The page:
The thought of months or even a year of social distancing was simply not feasible, some in Johnson’s team still thought at that point. They continued to privately defend the controversial “herd immunity” approach outlined to the media by Vallance, even as other aides scrambled to claim the UK had never considered it to be policy.

And there was fury behind the scenes among members of Johnson’s team at the likes of Rory Stewart and Jeremy Hunt, who had been publicly saying the government had got it wrong.

But data from Italy — presented to the government before it was published by experts at Imperial College on Monday — changed all that. Their report confirmed the earlier fears of the epidemiologists who had been calling for more drastic action.

On Monday, March 23 — the day Prime Minister Boris Johnson took away every Briton’s civil liberties in five minutes by announcing the first lockdown — Byline Times posted a must-read article, ‘COVID-19 SPECIAL INVESTIGATION: Part Three — Behavioural Scientists told Government to use “Herd Immunity” to Justify Business-As-Usual’.

SPI-B is our behavioural, or ‘nudge’, unit and is part of SAGE. Dr David Halpern, a SAGE member, runs the unit. This was allegedly their role in the herd immunity discussions:

A SPI-B document dated 4 March, which rejected the need for school closures, went on to refer to the medical concept of immunity. In a discussion about how the public might be confused about the disparity between the Government’s approach of “not applying widescale social isolation at the same time as recommending isolation to at-risk groups”, the document acknowledges disagreement within the SPI-B.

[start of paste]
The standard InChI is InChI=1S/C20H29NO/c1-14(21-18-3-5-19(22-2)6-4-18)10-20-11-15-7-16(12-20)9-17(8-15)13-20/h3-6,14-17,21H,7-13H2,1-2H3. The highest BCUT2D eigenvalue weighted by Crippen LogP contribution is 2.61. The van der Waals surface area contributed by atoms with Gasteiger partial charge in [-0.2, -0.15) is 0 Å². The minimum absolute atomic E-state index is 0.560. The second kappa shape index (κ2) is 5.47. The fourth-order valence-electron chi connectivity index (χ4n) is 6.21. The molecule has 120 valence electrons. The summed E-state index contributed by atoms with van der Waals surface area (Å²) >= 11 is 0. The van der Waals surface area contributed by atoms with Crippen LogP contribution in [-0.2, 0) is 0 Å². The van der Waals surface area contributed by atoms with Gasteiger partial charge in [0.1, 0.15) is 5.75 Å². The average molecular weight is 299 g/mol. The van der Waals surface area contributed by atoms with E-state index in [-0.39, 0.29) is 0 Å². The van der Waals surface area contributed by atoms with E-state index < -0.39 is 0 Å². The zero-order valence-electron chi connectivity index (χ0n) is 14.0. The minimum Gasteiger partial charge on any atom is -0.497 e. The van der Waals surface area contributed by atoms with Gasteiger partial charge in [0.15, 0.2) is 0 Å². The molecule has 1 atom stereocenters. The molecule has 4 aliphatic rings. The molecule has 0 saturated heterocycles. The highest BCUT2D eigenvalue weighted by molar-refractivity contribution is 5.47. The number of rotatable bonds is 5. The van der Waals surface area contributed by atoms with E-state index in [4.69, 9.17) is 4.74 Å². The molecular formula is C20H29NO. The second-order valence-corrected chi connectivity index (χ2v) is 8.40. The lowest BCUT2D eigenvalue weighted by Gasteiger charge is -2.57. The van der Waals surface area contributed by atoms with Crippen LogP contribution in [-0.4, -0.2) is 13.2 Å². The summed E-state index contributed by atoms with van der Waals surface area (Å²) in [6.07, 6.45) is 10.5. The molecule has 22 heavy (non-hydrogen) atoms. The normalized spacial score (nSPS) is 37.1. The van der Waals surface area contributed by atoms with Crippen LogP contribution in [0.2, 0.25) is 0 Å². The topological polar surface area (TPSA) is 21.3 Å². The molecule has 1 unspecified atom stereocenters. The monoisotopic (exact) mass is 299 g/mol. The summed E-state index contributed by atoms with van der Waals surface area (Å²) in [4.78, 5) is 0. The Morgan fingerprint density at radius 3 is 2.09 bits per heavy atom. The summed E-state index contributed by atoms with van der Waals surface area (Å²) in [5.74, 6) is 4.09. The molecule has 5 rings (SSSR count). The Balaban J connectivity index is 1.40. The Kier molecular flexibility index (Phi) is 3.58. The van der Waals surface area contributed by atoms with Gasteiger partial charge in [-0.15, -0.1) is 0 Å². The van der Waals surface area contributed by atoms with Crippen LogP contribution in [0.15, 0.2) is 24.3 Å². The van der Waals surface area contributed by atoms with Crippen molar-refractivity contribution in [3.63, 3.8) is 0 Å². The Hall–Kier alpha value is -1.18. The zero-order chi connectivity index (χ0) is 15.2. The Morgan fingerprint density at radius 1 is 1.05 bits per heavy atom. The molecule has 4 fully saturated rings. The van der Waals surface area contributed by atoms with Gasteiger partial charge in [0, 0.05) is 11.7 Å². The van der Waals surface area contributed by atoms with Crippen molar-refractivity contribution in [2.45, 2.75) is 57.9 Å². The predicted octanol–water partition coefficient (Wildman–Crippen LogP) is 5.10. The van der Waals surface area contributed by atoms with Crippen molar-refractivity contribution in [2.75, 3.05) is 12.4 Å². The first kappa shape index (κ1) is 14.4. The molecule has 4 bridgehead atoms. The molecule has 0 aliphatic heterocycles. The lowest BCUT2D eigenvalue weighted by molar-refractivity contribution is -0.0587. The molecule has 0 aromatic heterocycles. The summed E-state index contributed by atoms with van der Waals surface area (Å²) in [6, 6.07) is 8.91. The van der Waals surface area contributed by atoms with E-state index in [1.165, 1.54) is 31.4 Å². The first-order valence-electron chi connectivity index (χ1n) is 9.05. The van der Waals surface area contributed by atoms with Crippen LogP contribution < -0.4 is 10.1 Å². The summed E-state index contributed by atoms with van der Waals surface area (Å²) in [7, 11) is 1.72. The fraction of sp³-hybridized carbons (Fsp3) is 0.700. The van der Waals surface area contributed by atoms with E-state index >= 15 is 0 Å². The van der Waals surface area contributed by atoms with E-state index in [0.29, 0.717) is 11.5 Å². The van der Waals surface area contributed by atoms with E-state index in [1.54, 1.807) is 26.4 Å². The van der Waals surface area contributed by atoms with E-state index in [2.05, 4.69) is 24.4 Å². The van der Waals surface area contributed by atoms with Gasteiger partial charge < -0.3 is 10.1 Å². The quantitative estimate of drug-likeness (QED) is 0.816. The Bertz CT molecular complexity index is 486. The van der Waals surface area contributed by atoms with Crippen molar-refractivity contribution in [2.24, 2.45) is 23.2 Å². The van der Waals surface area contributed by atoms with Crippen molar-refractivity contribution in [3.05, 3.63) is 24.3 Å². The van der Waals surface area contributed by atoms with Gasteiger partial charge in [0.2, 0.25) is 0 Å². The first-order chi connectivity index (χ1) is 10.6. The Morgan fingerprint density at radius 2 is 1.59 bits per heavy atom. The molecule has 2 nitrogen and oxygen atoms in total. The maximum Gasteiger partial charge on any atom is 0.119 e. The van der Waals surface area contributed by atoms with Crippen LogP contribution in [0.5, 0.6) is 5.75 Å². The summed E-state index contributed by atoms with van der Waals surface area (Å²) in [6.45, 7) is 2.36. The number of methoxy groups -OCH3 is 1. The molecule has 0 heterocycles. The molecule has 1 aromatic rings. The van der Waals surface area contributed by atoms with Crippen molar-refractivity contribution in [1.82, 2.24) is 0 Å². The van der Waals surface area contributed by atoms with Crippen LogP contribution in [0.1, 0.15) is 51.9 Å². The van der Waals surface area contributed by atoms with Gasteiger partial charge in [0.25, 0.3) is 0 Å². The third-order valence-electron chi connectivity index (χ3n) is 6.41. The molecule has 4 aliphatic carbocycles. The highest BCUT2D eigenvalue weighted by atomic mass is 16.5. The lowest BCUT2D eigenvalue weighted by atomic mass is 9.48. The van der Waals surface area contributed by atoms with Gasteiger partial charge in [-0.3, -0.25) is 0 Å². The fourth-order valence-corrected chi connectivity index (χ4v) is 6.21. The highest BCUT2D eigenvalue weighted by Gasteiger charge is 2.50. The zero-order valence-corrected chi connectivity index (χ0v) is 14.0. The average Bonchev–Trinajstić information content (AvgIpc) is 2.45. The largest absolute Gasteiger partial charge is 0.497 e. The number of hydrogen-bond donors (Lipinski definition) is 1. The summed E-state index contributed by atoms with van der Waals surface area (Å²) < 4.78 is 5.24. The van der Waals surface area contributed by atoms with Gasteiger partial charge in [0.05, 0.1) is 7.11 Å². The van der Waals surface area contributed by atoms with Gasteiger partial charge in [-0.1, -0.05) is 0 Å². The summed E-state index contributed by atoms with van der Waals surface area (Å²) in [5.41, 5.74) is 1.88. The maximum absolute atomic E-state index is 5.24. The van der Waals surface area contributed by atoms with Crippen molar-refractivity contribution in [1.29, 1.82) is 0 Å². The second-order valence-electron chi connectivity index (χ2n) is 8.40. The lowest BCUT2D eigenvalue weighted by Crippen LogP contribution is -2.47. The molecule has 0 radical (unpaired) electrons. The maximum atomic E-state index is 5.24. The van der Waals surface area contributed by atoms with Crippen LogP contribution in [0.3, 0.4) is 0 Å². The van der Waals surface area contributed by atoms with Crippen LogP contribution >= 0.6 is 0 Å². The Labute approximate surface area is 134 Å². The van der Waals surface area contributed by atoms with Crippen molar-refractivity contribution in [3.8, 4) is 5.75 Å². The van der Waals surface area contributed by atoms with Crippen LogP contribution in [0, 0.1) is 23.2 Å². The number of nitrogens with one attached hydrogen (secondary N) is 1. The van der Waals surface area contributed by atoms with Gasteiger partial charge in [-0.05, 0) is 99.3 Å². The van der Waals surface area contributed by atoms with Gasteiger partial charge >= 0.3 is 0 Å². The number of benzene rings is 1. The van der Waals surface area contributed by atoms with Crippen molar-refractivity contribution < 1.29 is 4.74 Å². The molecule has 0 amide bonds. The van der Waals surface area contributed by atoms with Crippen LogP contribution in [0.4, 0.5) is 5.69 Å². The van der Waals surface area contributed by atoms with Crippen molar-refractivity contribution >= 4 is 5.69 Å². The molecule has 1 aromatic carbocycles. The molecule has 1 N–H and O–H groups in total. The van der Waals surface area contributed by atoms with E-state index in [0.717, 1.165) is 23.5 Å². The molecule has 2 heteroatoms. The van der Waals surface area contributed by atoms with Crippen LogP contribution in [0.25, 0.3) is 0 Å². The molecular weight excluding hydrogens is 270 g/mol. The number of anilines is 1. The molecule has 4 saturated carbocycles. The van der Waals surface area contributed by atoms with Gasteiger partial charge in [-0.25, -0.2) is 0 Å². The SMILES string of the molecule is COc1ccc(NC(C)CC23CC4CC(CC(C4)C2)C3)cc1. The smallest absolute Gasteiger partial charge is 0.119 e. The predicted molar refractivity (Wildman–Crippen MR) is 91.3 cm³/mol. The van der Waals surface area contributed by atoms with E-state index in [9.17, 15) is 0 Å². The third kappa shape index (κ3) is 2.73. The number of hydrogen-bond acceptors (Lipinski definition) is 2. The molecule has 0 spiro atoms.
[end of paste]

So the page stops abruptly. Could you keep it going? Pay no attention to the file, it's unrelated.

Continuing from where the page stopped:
The document explains: “One view is that explaining that members of the community are building some immunity will make this acceptable. Another view is that recommending isolation to only one section of society risks causing discontent.”

The idea of immunity does not come up elsewhere in the SAGE corpus. But, Professor Chris Whitty, the Government’s Chief Medical Advisor, claimed that 20% of the population of Wuhan, China, had contracted the Coronavirus and acquired herd immunity. He believed that this explained why new cases had begun to fall in China

This flatly contradicted data from China showing that, by end of January, after the crisis had peaked, just under 95% of the Wuhan population remained uninfected by the virus. This was, therefore, nothing to do with herd immunity, but a result of China’s emergency containment response. 

The UK Government, it seemed, had made a gamble: one that Dr Brian Ferguson, Director of Immunology at Cambridge University, described as “not scientifically based and irresponsible” because typically “Coronaviruses don’t make long-lasting antibody responses”.